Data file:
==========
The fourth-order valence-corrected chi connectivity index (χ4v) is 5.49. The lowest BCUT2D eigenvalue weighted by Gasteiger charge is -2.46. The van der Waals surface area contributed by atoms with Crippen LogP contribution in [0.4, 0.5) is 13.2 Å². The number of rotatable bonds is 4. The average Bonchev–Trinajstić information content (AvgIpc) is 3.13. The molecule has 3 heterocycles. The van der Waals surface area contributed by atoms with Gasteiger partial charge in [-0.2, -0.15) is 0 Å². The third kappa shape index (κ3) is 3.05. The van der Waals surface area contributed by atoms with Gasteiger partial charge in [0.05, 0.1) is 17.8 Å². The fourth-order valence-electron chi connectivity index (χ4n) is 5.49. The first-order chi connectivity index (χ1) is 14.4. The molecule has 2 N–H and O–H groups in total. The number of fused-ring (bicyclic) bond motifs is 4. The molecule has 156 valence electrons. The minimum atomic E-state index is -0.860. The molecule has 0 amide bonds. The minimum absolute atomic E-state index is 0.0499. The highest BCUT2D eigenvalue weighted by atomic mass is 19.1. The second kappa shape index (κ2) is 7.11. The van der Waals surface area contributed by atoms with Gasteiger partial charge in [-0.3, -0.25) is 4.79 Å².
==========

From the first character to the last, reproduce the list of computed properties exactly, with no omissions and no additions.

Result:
The fourth-order valence-corrected chi connectivity index (χ4v) is 5.49. The lowest BCUT2D eigenvalue weighted by Gasteiger charge is -2.46. The van der Waals surface area contributed by atoms with Crippen LogP contribution in [0.4, 0.5) is 13.2 Å². The number of rotatable bonds is 4. The average Bonchev–Trinajstić information content (AvgIpc) is 3.13. The molecule has 3 heterocycles. The van der Waals surface area contributed by atoms with Gasteiger partial charge in [-0.2, -0.15) is 0 Å². The third kappa shape index (κ3) is 3.05. The van der Waals surface area contributed by atoms with Gasteiger partial charge in [0.05, 0.1) is 17.8 Å². The fourth-order valence-electron chi connectivity index (χ4n) is 5.49. The first-order chi connectivity index (χ1) is 14.4. The molecule has 2 N–H and O–H groups in total. The number of fused-ring (bicyclic) bond motifs is 4. The molecule has 156 valence electrons. The minimum atomic E-state index is -0.860. The molecule has 0 amide bonds. The minimum absolute atomic E-state index is 0.0499. The highest BCUT2D eigenvalue weighted by atomic mass is 19.1. The second kappa shape index (κ2) is 7.11. The van der Waals surface area contributed by atoms with Gasteiger partial charge in [-0.3, -0.25) is 4.79 Å².